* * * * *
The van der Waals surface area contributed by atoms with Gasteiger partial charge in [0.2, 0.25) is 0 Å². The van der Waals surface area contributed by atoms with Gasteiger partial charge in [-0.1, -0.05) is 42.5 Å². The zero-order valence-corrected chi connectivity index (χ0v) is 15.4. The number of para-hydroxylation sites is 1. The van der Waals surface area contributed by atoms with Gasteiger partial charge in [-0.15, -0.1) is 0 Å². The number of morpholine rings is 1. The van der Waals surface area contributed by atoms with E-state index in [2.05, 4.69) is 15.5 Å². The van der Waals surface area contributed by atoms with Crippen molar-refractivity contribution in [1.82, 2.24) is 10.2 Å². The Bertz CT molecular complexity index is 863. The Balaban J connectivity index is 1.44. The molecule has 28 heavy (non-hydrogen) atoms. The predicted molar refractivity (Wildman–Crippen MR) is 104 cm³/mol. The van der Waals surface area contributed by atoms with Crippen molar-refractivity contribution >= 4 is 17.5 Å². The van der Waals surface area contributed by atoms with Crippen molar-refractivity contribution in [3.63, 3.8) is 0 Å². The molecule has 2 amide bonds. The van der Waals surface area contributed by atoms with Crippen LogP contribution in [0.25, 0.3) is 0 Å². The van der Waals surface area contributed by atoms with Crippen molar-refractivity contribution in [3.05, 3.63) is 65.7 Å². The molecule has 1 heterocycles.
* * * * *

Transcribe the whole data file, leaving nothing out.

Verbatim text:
The van der Waals surface area contributed by atoms with Gasteiger partial charge in [0.2, 0.25) is 0 Å². The van der Waals surface area contributed by atoms with Gasteiger partial charge in [-0.1, -0.05) is 42.5 Å². The zero-order valence-corrected chi connectivity index (χ0v) is 15.4. The number of para-hydroxylation sites is 1. The van der Waals surface area contributed by atoms with Gasteiger partial charge in [-0.15, -0.1) is 0 Å². The number of morpholine rings is 1. The van der Waals surface area contributed by atoms with E-state index in [2.05, 4.69) is 15.5 Å². The van der Waals surface area contributed by atoms with Crippen molar-refractivity contribution in [1.82, 2.24) is 10.2 Å². The Bertz CT molecular complexity index is 863. The Balaban J connectivity index is 1.44. The molecule has 28 heavy (non-hydrogen) atoms. The predicted molar refractivity (Wildman–Crippen MR) is 104 cm³/mol. The van der Waals surface area contributed by atoms with Crippen molar-refractivity contribution >= 4 is 17.5 Å². The van der Waals surface area contributed by atoms with Crippen molar-refractivity contribution in [3.63, 3.8) is 0 Å². The molecule has 2 amide bonds. The van der Waals surface area contributed by atoms with Crippen LogP contribution in [0.25, 0.3) is 0 Å². The van der Waals surface area contributed by atoms with Crippen molar-refractivity contribution in [3.05, 3.63) is 65.7 Å². The molecule has 1 heterocycles.